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Themes of the Future

Note: this was written in 2009/10 and updated in 2011.

As part of some brainstorming I was doing with a friend raising a new fund, the concept of future trend themes came up. It’s not new, Brad Feld has a whole blog post about this.  However, it got me thinking about the way I look at the future and what themes I see.

So, without further ado, here are my themes:

1. Open is the New Black

There are several historical, societal, technological and political memes that have converged recently to really push the idea of open.  Open as in transparent, responsive and truthful.  These ideas have a long history dating back to the Renaissance, the American and French revolutions, through to modern mass communication, literacy and egalitarianism to open systems, personal PCs, the Internet and open source, to finally end up with revolutions in Tunisia and Egypt – and the demand of consumers for more transparency in environmental impacts.   Through this is a critical thread:

Open wins in the end

Business, governments and organizations that don’t embrace the ideas of transparency, openness and truth will, in the end, loose.  Those that do will emerge winners.  I would note that this is a long term trend.  It’s taken Western societies 400+ years to get to this point and most companies/organizations are not even close to this yet.

2. The Future is Distributed

Right now, we are seeing a great concentration of information, computing power and control in a very small number of companies that are building ever larger data farms.   We’ve been here before, several times.   The most obvious parallel is the mainframe computer (and the estimates that only a few would meet all future computing requirements) and broadcast television.   Both have been disrupted by the introduction of systems that pushed capabilities into the hands of endusers, the PC and YouTube.   The whole ‘cloud’ trend that permeates current tech circles is not really ‘cloud’ at all since most of the underlying systems are concentrated in datacenters.   The key trends I see disrupting this are ubiquitous bandwidth, portable renewable power, high-performance mobile computing.   In then end, the traditional datacenter will probably fade away and:

Distributed computing will be the new cloud

Companies that are focused on delivering ‘cloud’ anything without actually detaching themselves from the datacenter will experience problems in the next 5-10 years.  The winners will be those that discover and exploit technologies which enable this distribution.

3. Art as innovation

Steve Blank recently said that entrepreneurs are artists, something which I largely agree with but would take one step further.  If innovation is about challenging and disrupting existing technology and business paradigms, then the equivalent in the social, cultural and political sphere is artists.   In fact, Renaissance rulers understood this very well and were huge patrons of artists, even ones challenging their historical legacy.  There is an important lesson here, one which is largely lost in the sterile tech world (and even more so in large businesses).  Innovation does not usually come from people with a string of degrees in white coats, it usually comes from the rebels, the people who refuse to follow the status quo, the artists – or, as my wife referrers to them: “the people with the blue hair”.  A fundamental precept here is that:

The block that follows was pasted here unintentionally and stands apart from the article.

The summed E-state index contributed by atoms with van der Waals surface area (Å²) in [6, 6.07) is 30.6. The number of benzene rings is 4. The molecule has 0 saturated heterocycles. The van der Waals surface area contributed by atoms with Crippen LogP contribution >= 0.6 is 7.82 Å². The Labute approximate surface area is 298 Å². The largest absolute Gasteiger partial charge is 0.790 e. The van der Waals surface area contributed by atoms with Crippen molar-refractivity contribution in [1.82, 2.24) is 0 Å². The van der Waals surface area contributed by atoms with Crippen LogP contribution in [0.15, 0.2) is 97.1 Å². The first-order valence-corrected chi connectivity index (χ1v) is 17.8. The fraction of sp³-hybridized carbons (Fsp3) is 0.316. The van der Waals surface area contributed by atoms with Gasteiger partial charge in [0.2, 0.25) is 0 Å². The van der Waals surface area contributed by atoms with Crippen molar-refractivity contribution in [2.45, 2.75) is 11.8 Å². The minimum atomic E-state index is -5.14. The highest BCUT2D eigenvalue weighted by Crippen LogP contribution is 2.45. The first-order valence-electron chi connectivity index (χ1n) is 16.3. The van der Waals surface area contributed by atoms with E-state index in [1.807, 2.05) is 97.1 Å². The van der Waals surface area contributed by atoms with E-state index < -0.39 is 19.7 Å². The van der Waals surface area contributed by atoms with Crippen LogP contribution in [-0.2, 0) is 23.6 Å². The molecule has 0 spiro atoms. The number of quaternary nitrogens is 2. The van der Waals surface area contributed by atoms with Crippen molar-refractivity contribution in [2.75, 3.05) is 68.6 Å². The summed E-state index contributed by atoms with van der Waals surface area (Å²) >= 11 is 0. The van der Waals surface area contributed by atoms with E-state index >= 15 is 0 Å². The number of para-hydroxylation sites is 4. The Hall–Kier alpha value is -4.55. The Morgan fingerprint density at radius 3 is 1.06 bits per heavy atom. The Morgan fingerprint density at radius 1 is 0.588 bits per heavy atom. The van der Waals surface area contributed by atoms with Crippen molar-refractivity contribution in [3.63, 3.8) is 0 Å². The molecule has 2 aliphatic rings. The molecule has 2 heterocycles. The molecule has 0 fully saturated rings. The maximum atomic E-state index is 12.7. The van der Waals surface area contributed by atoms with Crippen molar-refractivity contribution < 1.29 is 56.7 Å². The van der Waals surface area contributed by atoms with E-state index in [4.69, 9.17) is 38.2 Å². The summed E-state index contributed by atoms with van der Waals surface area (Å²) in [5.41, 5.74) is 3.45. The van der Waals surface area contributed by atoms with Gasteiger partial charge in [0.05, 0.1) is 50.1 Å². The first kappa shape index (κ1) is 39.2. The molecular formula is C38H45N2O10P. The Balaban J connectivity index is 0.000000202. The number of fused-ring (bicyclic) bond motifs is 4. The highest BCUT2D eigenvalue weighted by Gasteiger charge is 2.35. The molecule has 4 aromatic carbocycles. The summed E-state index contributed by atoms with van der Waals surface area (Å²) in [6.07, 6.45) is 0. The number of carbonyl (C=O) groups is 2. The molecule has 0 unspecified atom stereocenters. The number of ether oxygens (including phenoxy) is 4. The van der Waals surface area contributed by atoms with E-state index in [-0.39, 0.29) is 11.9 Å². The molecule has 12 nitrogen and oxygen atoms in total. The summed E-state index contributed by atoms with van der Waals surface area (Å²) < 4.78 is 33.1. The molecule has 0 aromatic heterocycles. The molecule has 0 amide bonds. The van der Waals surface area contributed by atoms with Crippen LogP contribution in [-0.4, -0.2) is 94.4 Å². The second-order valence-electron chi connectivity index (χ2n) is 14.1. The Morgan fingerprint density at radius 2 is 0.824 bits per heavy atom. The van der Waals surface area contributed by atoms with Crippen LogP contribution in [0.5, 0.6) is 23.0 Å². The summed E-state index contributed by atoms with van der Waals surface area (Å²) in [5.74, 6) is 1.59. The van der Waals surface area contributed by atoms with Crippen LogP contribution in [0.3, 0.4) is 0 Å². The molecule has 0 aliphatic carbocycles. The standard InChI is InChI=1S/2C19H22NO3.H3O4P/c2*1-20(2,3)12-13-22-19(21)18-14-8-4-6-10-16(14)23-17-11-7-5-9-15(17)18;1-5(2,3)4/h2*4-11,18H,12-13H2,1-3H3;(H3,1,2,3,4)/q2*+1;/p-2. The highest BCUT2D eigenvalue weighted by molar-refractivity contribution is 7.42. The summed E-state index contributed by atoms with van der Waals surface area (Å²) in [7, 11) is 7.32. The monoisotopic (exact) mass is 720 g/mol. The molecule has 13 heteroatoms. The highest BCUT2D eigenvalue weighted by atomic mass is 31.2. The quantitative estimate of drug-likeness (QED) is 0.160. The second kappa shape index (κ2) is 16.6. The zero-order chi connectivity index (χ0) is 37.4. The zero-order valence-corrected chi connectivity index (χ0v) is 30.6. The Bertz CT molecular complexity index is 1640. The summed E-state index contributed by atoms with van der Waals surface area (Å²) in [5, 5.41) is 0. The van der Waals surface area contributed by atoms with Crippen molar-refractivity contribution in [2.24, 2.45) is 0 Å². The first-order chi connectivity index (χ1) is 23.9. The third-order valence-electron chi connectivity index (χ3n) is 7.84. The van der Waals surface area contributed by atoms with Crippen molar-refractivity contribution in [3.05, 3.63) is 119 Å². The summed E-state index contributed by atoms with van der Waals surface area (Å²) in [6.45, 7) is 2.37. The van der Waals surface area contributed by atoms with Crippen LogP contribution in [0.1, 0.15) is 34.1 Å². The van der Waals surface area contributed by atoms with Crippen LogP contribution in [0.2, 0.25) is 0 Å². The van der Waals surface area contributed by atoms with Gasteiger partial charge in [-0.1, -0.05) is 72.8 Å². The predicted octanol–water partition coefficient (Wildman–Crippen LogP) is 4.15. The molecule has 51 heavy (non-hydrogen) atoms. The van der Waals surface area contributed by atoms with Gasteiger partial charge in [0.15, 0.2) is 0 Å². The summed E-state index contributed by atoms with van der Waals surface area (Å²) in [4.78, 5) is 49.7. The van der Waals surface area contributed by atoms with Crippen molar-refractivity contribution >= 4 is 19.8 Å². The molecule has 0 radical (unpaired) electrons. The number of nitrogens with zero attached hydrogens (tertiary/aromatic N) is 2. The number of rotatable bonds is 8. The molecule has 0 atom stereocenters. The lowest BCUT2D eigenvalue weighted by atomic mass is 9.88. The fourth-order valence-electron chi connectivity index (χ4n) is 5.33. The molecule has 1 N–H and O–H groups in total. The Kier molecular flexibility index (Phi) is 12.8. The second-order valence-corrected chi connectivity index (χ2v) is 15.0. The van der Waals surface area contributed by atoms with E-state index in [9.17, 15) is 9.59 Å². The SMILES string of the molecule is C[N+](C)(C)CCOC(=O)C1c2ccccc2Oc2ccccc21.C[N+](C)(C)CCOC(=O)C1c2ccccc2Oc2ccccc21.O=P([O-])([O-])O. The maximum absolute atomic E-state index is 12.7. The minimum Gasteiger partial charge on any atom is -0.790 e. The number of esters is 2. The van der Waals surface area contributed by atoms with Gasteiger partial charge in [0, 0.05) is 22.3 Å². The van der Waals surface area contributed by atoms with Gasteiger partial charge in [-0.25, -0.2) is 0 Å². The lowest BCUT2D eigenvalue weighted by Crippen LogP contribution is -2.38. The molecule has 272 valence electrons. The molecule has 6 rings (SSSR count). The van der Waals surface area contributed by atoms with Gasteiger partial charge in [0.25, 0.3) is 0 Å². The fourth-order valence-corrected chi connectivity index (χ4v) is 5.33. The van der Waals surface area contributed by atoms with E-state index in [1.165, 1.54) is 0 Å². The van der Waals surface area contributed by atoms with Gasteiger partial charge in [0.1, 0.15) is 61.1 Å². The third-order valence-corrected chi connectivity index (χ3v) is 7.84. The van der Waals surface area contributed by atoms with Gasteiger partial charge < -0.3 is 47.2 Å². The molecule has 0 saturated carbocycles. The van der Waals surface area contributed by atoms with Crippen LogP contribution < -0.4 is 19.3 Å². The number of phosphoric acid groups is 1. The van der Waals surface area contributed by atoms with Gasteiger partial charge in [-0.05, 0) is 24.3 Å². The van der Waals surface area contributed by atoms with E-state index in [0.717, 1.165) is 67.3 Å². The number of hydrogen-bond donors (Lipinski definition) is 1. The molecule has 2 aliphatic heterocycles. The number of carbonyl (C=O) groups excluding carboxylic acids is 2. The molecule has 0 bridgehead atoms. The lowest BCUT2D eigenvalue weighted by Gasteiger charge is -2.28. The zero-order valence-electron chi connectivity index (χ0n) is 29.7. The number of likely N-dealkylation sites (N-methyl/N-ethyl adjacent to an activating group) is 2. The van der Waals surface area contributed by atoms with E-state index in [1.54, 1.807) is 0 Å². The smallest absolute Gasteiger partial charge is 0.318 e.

Innovation comes from those that are swimming against the status quo

There are probably quite a lot of missed opportunities, both at the venture and enterprise level, because people propose things that don’t fit into the generally accepted worldview.   Seeking out those radical thoughts is more likely to yield results, particularly when society’s speed is accelerating. Surprisingly, Silicon Valley is particularly bad at cultivating truly radical thinking, quite a few people believe that all the diversity they need can be found in their “Stanford network”.   However, Harvard discovered this was a fallacy when they published their top 50 CEO list and only 14 had MBAs

4. Market of One

This is something I’ve believed in for quite some time.  It’s the idea that we are moving to a world where mass customization is not just possible, it’s also the default.   This already happens when you order certain items online (iPhone, custom Nikes, etc), but I think it’s an accelerating trend.   Not only that, but the technology that makes this possible is getting ever cheaper, leading to a multiplicity of producers.  The side effect of this is a vastly more distributed manufacturing base and a lot more emphasis niches.  It’s the long tail played out in physical goods.  This trend is already in full swing and has really come to the fore in the 6 years since I first started talking about it.  Websites like Etsy and ShapeWays, not to mention the whole MakerBot phenomen are expressions of this.   But it’s also impacting much larger systems – I know one guy who machines F15 parts in his garage, something he can do as sophisticated machinery is now the price of a car instead of the price of two houses.   In some ways it harkens back to my second theme – The Future is Distributed -but it has one major point:

Mass customization will move production closer to the customer

Sure, we’ll still have a lot of heavily mass produced, generic stuff, but people also want personal things that reflect them, things that have stories and histories they can relate to.   And there are a whole new generation of technologies which are enabling this.

Of course, these are all my random musings, but they’ve been guiding some early-stage investments I’ve made in the recent past and some of the work I’m doing with non-profits.